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Ruby Ridge: The Truth and Tragedy of the…

Ruby Ridge: The Truth and Tragedy of the Randy Weaver Family

by Jess Walter

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1145157,100 (4.02)7



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This is a terrific accounting, balanced and very thorough, of the Weaver family and the disastrous standoff at Ruby Ridge that resulted in the deaths of three people (four, if you count the restaurateur who had a total nervous breakdown when he saw what the American government was willing to do to its citizens).

There's plenty of trauma to go around in this story, but the last few pages of this book are (unintentionally) completely goddamn horrifying. It feels like the whole messy edifice came down at once - Kevin Harris got his settlement, the Aryan Nations compound was destroyed, the Ninth Circuit Court finally ruled that it was possible to indict a federal agent for murder, Timothy McVeigh was executed. The Radical Right was in retreat, and the seemingly-invincible federal law enforcement agencies were being held (somewhat) accountable. In June of 2001. The gulf between that time and this one is almost unfathomable. ( )
  jen.e.moore | Sep 25, 2018 |
This was actually Jess' first book, a work of non-fiction. It was about the Weaver family who had very strong religious and anti-government beliefs. They moved to a cabin in the middle of the woods of Idaho. Their extreme views and actions led to a stand-off between the family and the FBI. Mrs. Weaver and her son were killed during the fight. This book describes the tragedy and details what happened in that cabin on Ruby Ridge. It was tragic and enthralling. ( )
  BrianaJae | Jul 7, 2010 |
Fanaticism, in all of its forms and origins, makes for fascinating reading. Walter tells the story of Randy and Vicki Weaver, two ordinary Americans, who drop out of society to live off the grid with their children on a rugged Idaho mountaintop. The two are driven to the path by an unusual, fanatical faith, largely of their own making, which combined aspects of Orthodox Judaism, Aryan Christian Identity movement, and fundamental Christian theology. As the family distances themselves more and more from the mainstream, they are drawn to radical and violent groups popular in the area at the time. In the course of associating with members of these groups, Randy makes himself a target of an ATF weapons investigation. After being arrested, Randy is released from jail and he then refuses to appear for his court date. When the US Marshall service tries to bring him in, they realize that he is not going to come off the mountain. By the time the story ends, dozens of lives are ruined and lost.

Walter has a knack for getting inside the heads of the members of this unusual family. He is able to evoke empathy and understanding for people who are truly on the margin. Walter also pinpoints how poor communication and a lack of common sence turn a simple fugitive investigation into a very public and very tragic ordeal. There is blame a plenty for all involved, including the law enforcement agencies involved. The book, however, is fair, not laying the blame solely at any one participant's doorstep, though a writer could easily have done so.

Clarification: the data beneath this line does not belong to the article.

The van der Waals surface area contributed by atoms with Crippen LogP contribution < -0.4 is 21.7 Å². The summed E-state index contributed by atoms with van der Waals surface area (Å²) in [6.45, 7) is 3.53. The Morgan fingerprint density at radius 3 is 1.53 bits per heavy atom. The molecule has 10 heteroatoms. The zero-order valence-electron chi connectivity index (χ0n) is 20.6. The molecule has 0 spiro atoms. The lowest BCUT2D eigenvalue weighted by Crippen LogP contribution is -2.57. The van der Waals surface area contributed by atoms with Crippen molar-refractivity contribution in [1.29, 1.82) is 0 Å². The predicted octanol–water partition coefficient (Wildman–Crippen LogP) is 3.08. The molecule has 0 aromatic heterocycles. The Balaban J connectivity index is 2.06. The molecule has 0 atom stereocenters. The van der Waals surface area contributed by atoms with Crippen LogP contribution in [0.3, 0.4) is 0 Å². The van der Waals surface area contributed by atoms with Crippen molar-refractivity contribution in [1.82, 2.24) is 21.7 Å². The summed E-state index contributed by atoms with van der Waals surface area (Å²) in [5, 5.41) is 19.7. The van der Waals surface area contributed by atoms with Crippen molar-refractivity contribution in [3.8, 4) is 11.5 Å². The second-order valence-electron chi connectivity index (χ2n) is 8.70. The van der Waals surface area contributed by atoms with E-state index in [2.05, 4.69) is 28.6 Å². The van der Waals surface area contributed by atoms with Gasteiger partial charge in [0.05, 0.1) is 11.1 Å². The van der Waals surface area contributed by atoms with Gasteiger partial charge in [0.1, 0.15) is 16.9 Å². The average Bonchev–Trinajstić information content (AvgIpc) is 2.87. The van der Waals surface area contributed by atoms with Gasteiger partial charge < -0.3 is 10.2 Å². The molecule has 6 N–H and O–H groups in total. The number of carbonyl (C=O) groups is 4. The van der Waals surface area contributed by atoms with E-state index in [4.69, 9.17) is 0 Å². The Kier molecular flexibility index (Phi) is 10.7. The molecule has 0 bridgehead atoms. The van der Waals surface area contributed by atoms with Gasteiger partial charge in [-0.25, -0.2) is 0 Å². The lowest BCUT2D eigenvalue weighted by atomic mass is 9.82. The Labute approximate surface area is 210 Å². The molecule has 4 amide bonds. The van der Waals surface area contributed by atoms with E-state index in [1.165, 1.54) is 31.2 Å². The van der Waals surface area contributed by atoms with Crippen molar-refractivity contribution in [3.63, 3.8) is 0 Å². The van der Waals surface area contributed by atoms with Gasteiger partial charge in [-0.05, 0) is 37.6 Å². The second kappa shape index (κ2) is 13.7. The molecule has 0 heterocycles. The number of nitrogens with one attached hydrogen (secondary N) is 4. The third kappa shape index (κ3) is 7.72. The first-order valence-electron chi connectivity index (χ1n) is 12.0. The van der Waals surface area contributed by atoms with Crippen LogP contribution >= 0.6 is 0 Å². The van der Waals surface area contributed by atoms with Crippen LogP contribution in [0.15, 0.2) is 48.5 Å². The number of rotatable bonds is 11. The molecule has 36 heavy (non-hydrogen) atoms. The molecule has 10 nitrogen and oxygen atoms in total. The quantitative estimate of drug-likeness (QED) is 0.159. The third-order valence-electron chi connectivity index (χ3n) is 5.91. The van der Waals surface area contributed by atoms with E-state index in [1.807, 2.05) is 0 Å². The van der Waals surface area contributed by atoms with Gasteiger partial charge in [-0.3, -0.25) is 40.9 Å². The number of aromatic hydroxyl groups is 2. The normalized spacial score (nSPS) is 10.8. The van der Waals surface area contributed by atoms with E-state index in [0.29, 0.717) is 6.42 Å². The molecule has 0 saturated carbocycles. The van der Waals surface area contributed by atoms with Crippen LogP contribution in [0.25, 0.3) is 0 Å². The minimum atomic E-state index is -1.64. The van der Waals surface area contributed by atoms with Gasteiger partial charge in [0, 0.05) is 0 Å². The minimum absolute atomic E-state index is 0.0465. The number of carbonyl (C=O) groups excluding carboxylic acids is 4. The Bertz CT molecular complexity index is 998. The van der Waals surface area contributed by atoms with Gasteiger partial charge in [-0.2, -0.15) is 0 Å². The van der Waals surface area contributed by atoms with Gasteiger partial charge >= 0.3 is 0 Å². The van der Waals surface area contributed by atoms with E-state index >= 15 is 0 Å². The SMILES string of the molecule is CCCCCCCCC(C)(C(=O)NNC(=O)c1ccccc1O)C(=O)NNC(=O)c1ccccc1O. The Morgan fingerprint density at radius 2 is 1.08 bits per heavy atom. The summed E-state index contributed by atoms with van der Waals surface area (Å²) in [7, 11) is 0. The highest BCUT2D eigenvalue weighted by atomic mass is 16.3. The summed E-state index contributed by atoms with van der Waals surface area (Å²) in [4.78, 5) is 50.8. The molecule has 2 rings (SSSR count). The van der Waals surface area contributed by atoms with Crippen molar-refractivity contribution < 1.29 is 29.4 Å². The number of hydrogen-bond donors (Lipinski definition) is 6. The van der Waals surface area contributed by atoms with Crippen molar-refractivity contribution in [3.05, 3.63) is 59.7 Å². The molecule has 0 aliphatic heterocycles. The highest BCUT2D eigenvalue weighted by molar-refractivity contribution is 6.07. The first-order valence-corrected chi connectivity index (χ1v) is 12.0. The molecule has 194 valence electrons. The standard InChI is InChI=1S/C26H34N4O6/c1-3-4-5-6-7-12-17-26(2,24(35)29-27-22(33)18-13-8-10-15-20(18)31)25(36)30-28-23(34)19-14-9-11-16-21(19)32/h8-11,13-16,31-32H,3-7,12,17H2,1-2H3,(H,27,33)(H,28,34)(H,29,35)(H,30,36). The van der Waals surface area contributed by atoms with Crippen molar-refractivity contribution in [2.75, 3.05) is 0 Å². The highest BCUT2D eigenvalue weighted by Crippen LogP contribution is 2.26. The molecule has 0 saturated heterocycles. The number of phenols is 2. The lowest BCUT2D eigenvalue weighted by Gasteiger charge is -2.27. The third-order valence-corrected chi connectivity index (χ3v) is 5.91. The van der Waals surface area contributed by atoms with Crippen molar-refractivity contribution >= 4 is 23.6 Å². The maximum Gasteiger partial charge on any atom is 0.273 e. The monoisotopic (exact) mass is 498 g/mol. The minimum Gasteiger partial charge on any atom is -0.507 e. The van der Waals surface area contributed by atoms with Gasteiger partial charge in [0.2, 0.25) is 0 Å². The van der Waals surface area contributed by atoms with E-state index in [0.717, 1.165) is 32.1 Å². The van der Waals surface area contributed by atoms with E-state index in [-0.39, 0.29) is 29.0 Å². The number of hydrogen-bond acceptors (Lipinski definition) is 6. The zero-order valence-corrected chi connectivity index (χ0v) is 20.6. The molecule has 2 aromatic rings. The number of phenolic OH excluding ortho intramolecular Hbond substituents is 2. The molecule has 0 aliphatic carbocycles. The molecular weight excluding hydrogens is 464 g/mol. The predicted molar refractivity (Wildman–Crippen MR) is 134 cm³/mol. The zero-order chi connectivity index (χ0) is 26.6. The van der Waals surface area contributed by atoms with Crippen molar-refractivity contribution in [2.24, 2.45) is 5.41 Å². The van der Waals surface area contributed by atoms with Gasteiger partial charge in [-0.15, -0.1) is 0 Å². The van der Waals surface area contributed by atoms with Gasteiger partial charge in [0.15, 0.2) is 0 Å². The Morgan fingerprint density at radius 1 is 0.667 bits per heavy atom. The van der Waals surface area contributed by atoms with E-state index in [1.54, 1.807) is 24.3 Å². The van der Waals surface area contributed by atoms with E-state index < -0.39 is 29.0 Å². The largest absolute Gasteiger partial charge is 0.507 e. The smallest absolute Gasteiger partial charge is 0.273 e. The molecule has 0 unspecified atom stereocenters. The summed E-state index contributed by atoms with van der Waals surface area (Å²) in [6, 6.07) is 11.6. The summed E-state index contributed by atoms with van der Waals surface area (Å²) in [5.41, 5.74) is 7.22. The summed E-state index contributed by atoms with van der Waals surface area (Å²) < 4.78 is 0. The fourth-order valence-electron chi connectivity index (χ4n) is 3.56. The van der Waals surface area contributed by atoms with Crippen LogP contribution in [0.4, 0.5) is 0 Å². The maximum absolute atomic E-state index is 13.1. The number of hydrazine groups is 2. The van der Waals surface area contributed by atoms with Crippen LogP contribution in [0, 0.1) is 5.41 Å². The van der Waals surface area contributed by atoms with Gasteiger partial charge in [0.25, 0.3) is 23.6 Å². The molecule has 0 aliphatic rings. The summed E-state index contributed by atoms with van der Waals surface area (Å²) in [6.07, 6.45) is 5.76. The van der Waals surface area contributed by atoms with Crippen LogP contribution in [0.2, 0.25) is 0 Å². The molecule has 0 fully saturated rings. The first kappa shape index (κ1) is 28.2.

The book is well written and a good read. It doesn't get a better rating because it didn't grab my attention. It was a good read but not great. Certainly an interesting recommendation for anyone interested in true crime, law enforcement, or fanaticism.

3 1/2 bones

Largely based on Walter's uncanny ability to get inside the Weaver family and make them more than fringe fanatics. ( )
1 vote blackdogbooks | Dec 11, 2008 |
Fascinating look inside the workings of the FBI and how our government tries to suppress individuals who do not agree with the status quo. In the end a tragic confrontation that did not need to happen. ( )
  kymarlee | May 6, 2008 |
"Walter also made the terrain and climate of northern Idaho really come alive for me. I can picture the Weaver cabin, the hills, the rutted roads, the wet, and the winter as easily as I can picture the egos of Weaver, his attorney Gerry Spencer, and many of the federal agents."

Read it all at http://troysworktable.blogspot.com/2008/05/every-knee-shall-bow.html ( )
  troysworktable | May 5, 2008 |
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That unto me, every knee shall bow, every tongue shall swear.
--Isaiah 45:23 (The King James Version)
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Amazon.com Product Description (ISBN 006039174X, Hardcover)

A cautionary retelling of the Weaver family case recounts the incidents that led up to Vicki and Sammy Weaver's deaths and the four-month trial that exposed a government abuse of power. 50,000 first printing. $75,000 ad/promo. Tour.

(retrieved from Amazon Thu, 12 Mar 2015 18:15:56 -0400)

(see all 3 descriptions)

"On the last hot day of summer 1992, gunfire cracked over a rocky knob in northern Idaho, just south of the Canadian border. By the next day three people were dead, and a small war was joined, pitting the full might of federal law enforcement against one well-armed family. Drawing on extensive interviews with Randy Weaver's family, government insiders, and others, Jess Walter traces the paths that led the Weavers to their confrontation with federal agents and led the government to treat a family like a gang of criminals." "This is the story of what happened on Ruby Ridge: the tragic and unlikely series of events that destroyed a family, brought down the number two man in the FBI, and left in its wake a nation increasingly attuned to the dangers of unchecked federal power."--BOOK JACKET.… (more)

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